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Cluster-randomised controlled trial of community mobilisation in Mumbai slums to improve care during pregnancy, delivery, postpartum and for the newborn

More, NS; Bapat, U; Das, S; Patil, S; Porel, M; Vaidya, L; Koriya, B; ... Osrin, D; + view all (2008) Cluster-randomised controlled trial of community mobilisation in Mumbai slums to improve care during pregnancy, delivery, postpartum and for the newborn. Trials , 9 , Article 7. 10.1186/1745-6215-9-7. Green open access

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Abstract

Background: The United Nations Millennium Development Goals look to substantial improvements in child and maternal survival. Morbidity and mortality during pregnancy, delivery and the postnatal period are prime obstacles to achieving these goals. Given the increasing importance of urban health to global prospects, Mumbai's City Initiative for Newborn Health aims to improve maternal and neonatal health in vulnerable urban slum communities, through a combination of health service quality improvement and community participation. The protocol describes a trial of community intervention aimed at improving prevention, care seeking and outcomes.Objective: To test an intervention that supports local women as facilitators in mobilising communities for better health care. Community women's groups will build an understanding of their potential to improve maternal and infant health, and develop and implement strategies to do so.Design: Cluster-randomized controlled trial.Methods: The intervention will employ local community-based female facilitators to convene groups and help them to explore maternal and neonatal health issues. Groups will meet fortnightly through a seven-phase process of sharing experiences, discussion of the issues raised, discovery of potential community strengths, building of a vision for action, design and implementation of community strategies, and evaluation.The unit of allocation will be an urban slum cluster of 1000-1500 households. 48 clusters have been randomly selected after stratification by ward. 24 clusters have been randomly allocated to receive the community intervention. 24 clusters will act as control groups, but will benefit from health service quality improvement. Indicators of effect will be measured through a surveillance system implemented by the project. Key distal outcome indicators will be neonatal mortality and maternal and neonatal morbidity. Key proximate outcome indicators will be home care practices, uptake of antenatal, delivery and postnatal care, and care for maternal and neonatal illness.Data will be collected through a vital registration system for births and deaths in the 48 study clusters. Structured interviews with families will be conducted at about 6 weeks after index deliveries. We will also collect both quantitative and qualitative data to support a process evaluation.Trial registration: Current controlled trials ISRCTN96256793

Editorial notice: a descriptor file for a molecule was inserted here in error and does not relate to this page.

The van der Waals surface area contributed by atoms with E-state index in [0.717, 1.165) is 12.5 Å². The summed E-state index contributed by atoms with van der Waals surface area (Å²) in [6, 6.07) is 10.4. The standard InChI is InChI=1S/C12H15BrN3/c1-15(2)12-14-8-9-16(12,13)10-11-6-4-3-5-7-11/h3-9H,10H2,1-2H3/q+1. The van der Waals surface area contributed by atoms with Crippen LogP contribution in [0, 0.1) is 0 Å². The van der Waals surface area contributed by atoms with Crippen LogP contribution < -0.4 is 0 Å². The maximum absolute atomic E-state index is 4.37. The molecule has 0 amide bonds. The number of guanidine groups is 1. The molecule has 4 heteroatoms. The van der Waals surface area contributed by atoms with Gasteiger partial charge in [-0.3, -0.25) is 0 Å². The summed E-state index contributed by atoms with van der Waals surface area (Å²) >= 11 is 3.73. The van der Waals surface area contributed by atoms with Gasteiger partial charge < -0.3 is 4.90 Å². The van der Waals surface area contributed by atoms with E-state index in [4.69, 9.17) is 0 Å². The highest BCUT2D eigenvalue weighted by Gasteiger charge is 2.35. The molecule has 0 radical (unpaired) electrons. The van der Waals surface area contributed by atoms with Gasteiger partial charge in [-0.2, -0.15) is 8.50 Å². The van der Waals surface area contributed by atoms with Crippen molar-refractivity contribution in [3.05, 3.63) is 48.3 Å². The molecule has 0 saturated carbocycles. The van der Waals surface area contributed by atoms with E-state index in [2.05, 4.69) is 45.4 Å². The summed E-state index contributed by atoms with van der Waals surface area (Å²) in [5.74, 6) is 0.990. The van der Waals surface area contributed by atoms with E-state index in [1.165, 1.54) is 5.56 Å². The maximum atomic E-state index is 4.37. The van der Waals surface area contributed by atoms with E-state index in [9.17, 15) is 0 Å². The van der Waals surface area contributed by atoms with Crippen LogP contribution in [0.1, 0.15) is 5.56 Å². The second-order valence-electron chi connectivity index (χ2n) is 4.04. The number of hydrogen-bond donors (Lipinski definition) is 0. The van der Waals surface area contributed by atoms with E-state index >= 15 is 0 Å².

Type: Article
Title: Cluster-randomised controlled trial of community mobilisation in Mumbai slums to improve care during pregnancy, delivery, postpartum and for the newborn
Open access status: An open access version is available from UCL Discovery
DOI: 10.1186/1745-6215-9-7
Publisher version: http://dx.doi.org/10.1186/1745-6215-9-7
Language: English
Additional information: © 2008 More et al; licensee BioMed Central Ltd. This is an Open Access article distributed under the terms of the Creative Commons Attribution License (http://creativecommons.org/licenses/by/2.0), which permits unrestricted use, distribution, and reproduction in any medium, provided the original work is properly cited.
Keywords: Birth outcomes, urban slums, health, Nepal, mortality, intervention, children, India
UCL classification: UCL
UCL > Provost and Vice Provost Offices
UCL > Provost and Vice Provost Offices > School of Life and Medical Sciences
UCL > Provost and Vice Provost Offices > School of Life and Medical Sciences > Faculty of Population Health Sciences
UCL > Provost and Vice Provost Offices > School of Life and Medical Sciences > Faculty of Population Health Sciences > Institute for Global Health
URI: https://discovery.ucl.ac.uk/id/eprint/179399
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